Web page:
The MESSENGER spacecraft team has released a three terabyte data set of its continuing mission to map and study the surface of Mercury. That’s almost a million mp3s, or 360 hours of HD movies, or 600,000 selfies. Except it’s actually science.
MESSENGER is continuing its extended mission to characterize the surface, interior, and exosphere of the nearest planet to the Sun. From images to maps to spectra, all of this new data is available through NASA’s Planetary Data System. Although available to anyone, it often requires a bit of software-fu known to planetary astronomers. That’s why, to fulfill one of the science goals of mapping all the craters on the surface, we built a pretty nice interface that you can use in your browser to help with the science.
I keep bringing up Planet Mappers: Mercury Edition since, as our latest project, it hasn’t gotten quite as much citizen science love as the Moon and Vesta. Besides, it has a very different surface from the other two. Okay, yes, there are lots of craters. But Mercury is a little bit different due to its size and history. For one, as a more massive world than the Moon, it tends to have a higher population of secondary craters. These are craters formed from the debris of an initial impact on the surface by an object from space. Mercury is also criss-crossed with ridges and crater chains, so a special linear feature tool was built into the CosmoQuest interface to deal with them. You’ll find yourself truly on an alien surface when exploring the scorching hot terrain of Mercury.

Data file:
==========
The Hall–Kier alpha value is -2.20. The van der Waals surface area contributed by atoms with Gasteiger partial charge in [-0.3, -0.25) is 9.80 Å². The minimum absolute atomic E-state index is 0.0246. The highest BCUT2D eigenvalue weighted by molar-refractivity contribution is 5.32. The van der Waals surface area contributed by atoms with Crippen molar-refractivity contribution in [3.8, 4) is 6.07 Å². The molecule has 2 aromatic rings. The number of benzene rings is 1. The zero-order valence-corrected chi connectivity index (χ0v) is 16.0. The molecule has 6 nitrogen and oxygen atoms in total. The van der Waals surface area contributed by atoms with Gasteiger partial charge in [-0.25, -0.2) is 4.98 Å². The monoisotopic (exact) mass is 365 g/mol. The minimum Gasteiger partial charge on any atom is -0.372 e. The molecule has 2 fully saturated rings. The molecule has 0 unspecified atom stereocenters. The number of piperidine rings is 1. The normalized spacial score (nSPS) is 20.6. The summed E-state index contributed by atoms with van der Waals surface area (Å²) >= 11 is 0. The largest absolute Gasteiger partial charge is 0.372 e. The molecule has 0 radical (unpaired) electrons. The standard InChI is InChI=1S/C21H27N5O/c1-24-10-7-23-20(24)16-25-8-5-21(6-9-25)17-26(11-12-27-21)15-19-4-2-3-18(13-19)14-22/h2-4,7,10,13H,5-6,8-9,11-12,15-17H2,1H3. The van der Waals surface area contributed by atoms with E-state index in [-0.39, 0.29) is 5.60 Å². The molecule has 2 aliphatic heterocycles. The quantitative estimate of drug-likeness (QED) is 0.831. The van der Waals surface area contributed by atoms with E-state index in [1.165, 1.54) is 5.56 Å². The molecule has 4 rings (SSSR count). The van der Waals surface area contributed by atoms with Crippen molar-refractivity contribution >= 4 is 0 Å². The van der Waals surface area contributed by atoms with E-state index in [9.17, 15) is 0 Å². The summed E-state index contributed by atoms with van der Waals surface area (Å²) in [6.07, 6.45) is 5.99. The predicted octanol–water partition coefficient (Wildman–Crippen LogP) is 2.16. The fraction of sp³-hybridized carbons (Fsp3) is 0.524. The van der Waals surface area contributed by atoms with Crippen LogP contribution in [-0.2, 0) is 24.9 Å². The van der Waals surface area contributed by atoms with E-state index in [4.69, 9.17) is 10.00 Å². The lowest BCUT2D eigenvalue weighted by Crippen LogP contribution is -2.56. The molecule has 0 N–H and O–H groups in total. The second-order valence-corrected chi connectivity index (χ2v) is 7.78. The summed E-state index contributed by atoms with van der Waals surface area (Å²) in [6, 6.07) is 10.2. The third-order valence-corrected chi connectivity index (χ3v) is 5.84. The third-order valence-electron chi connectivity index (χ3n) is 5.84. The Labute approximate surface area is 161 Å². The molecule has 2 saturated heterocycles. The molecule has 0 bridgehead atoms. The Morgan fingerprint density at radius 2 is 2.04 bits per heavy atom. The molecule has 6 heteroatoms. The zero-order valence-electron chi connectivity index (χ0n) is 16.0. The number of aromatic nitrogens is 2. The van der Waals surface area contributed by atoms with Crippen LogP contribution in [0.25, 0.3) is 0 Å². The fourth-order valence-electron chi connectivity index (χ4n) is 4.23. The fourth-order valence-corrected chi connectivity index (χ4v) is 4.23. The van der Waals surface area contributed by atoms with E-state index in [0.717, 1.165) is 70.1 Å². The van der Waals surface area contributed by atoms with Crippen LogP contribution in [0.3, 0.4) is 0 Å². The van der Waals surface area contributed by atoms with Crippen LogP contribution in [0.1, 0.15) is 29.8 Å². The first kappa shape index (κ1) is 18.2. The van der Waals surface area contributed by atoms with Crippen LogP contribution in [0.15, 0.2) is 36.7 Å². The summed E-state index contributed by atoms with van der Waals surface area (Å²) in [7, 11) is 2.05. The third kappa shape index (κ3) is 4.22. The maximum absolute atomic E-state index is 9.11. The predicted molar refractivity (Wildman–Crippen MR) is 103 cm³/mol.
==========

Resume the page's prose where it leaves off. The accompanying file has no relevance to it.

The size of the recent data release by MESSENGER highlights the need for citizen scientists just like you to help! It’s a data avalanche over here. So, see if you can get a friend to try it and get hooked, too! Every little bit of help counts, so go ahead and mark some craters during that 5 minute break. I even used the commercial breaks during this week’s broadcast of Cosmos to do some Mercury mapping.
Mercury truly is unfolding with increased study. Think about it, the flyby’s of the planet by the Mariner 10 spacecraft in the mid 1970s sent back only a few thousand pictures of Mercury’s surface, and that of only 45% of the surface. Today we have over 200,000 images from MESSENGER, twice its expected productivity.
So, show Mercury the same love that you have for the Moon and Vesta, and help planetary scientists map its surface in detail for the very first time.